Do You REALLY Want That Email?

We all like free stuff. If the lady in the supermarket deli offers a sample hors d’oeuvre, we say, “Why not?” A free car wash after we fill up the gas tank? “Why not?” A free puppy? “Why …” hmmm.  And that’s the issue. Sometimes “free” comes with a commitment that we really don’t want to make. The same holds true for all the free information you could have flowing into your email inbox.

It’s very easy to get email we never really wanted. Sometimes companies that we’ve done business with will sell our email address to third parties. Sometimes when we’re signing up, making a purchase or downloading something from a Website, we forget to uncheck the box that says, “Send me ….” But those situations are really due to our not paying attention to things like “terms and conditions” or privacy policy notifications. Our focus here is on information that you truly (even if fleetingly) thought would be worthwhile. These are email messages that might cause you a slight twinge of regret as you delete them unopened, or make you feel a bit guilty if you consign them to your spam folder.

In some ways, the compulsion to receive a lot of these kinds of email (White Spam) is like that of hoarders. All their possessions provide emotional comfort. Similarly, we might get a sense of affirmation when people share their information with us. Maybe the more we get, the more important we feel. Deleting White Spam unread might leave you with a sense of loss.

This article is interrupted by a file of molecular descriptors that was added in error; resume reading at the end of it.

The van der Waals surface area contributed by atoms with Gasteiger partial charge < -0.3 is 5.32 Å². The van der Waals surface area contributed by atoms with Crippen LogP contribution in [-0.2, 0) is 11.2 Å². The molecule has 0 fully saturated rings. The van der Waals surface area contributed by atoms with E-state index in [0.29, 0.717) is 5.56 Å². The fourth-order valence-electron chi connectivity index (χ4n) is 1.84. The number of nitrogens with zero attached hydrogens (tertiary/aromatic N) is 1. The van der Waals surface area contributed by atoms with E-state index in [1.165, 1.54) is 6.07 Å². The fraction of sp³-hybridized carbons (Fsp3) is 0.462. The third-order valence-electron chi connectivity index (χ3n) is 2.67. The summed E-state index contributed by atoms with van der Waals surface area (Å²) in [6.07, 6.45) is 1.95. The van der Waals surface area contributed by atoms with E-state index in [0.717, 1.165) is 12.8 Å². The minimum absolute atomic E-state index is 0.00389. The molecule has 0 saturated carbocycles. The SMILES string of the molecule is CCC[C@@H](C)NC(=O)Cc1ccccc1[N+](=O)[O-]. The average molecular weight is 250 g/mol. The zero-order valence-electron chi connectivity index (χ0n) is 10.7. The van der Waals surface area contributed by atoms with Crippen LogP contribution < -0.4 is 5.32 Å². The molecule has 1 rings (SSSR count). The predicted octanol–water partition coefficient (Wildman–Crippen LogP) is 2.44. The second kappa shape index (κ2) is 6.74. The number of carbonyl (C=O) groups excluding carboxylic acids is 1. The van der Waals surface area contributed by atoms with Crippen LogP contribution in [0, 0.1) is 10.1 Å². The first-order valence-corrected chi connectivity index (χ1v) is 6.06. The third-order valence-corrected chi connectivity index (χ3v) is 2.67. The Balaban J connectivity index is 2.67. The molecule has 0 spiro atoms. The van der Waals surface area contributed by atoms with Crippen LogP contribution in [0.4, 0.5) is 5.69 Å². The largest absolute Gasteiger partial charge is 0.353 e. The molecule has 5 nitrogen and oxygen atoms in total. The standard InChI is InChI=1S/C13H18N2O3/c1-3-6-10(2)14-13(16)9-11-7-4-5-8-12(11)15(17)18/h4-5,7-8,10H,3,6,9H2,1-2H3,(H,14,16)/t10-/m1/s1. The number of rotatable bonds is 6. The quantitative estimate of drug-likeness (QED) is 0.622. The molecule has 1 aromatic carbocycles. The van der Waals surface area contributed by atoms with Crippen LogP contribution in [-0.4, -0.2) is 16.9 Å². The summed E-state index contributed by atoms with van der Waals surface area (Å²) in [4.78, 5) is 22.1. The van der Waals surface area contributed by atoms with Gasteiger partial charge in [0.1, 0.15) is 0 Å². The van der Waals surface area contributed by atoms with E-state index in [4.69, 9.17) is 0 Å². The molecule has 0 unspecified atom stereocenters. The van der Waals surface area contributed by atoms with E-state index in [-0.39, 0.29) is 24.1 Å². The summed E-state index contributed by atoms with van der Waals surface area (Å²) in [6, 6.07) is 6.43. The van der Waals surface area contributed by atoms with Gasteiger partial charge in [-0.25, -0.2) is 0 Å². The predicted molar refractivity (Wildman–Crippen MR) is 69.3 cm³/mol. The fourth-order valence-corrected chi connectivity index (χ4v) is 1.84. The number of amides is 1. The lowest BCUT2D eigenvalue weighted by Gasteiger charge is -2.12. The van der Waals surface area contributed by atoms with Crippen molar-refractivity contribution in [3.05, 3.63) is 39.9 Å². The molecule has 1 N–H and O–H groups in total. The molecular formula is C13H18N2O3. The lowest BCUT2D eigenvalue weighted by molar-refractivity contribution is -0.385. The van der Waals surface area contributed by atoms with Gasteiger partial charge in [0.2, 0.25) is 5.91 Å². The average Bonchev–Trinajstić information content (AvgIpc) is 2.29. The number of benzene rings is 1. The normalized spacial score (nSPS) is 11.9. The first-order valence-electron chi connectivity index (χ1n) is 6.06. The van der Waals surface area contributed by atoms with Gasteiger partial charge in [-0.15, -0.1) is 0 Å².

However, you don’t have to have an obsessive compulsive disorder to end up with White Spam. Occasionally, it’s just a matter of too much of a good thing, like with that free puppy. Let’s say you started off the New Year with a resolution to live a more health-conscious life. As part of your plan, you go to the WebMD and get on some of their newsletter emailing lists. (They offer more than 40, by the way.) Or maybe to be more frugal with your money, you want to stay on the lookout for special deals, sales events or coupons … all to be delivered to your email address.

Just stop. Wait. Think.

  1. Delay your decision. Any newsletter or email communication you can sign up for today, you can sign up for tomorrow. See how you feel in a day or so. (Remember, it usually only takes about a week for us to come back to our senses regarding our New Year’s resolutions.)
  2. Set a value. Get past the “free” come-on and try to put a price on the communication that you would be willing to pay. If that price is zero, don’t sign up because nothing is ever free. Dealing with the eventual clutter is going to cost you in terms of annoyance and lost productivity. And even if you do look at it occasionally, that will be time you may have spent in a more rewarding way.
  3. Be aware. See if the communication will be monthly, bi-weekly, weekly or (heaven forbid!) daily before signing up. Now think about all the email that you’re already receiving and how well you manage to get through it all. Do you really want more?
  4. Be selective.  Okay.  So maybe you really, really do want a puppy. That doesn’t mean you have to take home the entire litter or that you have to take a Great Dane when a Chihuahua is available.  For instance, rather than six newsletters covering a variety of health subjects, maybe you can find one equally well-written publication that’s more general interest.  Consider your options (it’s a BIG Internet) before making your choice.

Finally, you can console yourself with the knowledge that if you don’t get that email, you probably aren’t missing anything important. After all, just think of all the millions of emails, alerts, news feeds and assorted deals-of-a-lifetime that you don’t get every single day … and yet, you somehow manage to survive.